Suddenly fruitful after years of sparse adoption, the long-awaited flowering of artificial intelligence (AI) and machine learning is upon us.
Copyright by m.bankingexchange.com
Risk management and compliance leaders can expect these advanced analytic technologies will propel productivity-enhancing applications for years to come. But how did we get to this point? And as we enter the third decade of the 21 st century, what can we anticipate right around the corner? Planting seeds
AI owes its recent gains largely to the accumulation of big data assets and the continually declining cost of computing. Together they are the catalyzing spark behind the growth of AI, machine learning, computer vision, natural language processing and other analytics varieties.
Risk management and compliance applications saw a major transition between 2017 and 2019 in the role AI/ML played in risk management. Two years ago, not all organizations were considering AI, and those that did were primarily looking for use cases. These early AI adopters appeared to be driven more by a desire to participate in the technology than to fill an organic need with it.
Today’s landscape is significantly different. Nearly all enterprise-sized financial institutions are engaged in AI-associated machine learning (ML) projects and leveraging them for real business – improving customer experience, fraud detection and, of course, risk and compliance functions. In the risk and compliance arena, we can expect new applications of AI in credit decisioning, model risk management and governance, and stress testing. ML will also drive natural language processing and intelligent automation to assist many GRC tasks. An AI bouquet
While some believe that AI will eliminate the roles of certain workers in the coming years, that outcome is highly unlikely in risk and compliance. Instead of displacing employees, AI and ML will make them more productive and efficient. Advanced analytics will take over many of workers’ more routine tasks, freeing highly skilled staff to turn their talents to more productive duties. There will also be significant and quantifiable improvements in decision-making as the industry advances in some key arenas.
Productionizing machine learning in credit decisioning begins. There have historically been two key challenges in the adoption of machine learning in credit decisioning: first that ML models are hard to explain, and second that ML models sometimes don’t achieve the accuracy improvements that make them worth pursuing.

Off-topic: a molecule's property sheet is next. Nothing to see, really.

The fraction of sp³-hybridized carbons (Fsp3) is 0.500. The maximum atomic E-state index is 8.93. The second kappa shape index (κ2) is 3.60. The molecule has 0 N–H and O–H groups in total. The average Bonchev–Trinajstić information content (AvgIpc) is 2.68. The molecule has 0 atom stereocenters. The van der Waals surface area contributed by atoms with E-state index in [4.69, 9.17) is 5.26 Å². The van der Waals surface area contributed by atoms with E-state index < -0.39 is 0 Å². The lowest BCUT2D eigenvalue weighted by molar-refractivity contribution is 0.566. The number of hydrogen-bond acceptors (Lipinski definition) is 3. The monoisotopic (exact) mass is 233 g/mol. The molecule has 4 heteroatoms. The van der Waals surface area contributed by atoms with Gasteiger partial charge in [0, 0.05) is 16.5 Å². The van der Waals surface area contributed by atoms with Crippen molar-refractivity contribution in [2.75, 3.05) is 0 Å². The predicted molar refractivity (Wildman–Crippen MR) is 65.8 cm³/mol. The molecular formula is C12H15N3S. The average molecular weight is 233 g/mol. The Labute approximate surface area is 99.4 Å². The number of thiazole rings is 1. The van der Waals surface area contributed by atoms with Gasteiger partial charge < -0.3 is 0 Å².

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Explainability is being addressed by a wide community of ML experts, as it is essential for ML adoption across a number of industries. Cross-industry efforts have led to a variety of techniques for explaining ML models, as well as generating constrained interpretable ML models. Methods for generating credit scorecards from a variety of ML models are underway, including a model-agnostic approach that will support scorecard generation from any model.
The challenge of meeting accuracy expectations is being tackled through the gathering and incorporation of more data into credit decision models. The volume and nature of data traditionally fed into credit scoring models were suited to and tailored for linear models. Non-linear models like neural networks and gradient boosting had little to find in the data beyond what the linear models found.
However, as new data is available (banking transaction data, for example) and incorporated into decisions, the accuracy of more advanced machine learning will be significantly better than traditional linear models. Banks’ desire to extend credit into markets previously blocked due to lack of credit history will drive the incorporation of this new data and adoption of ML models. […]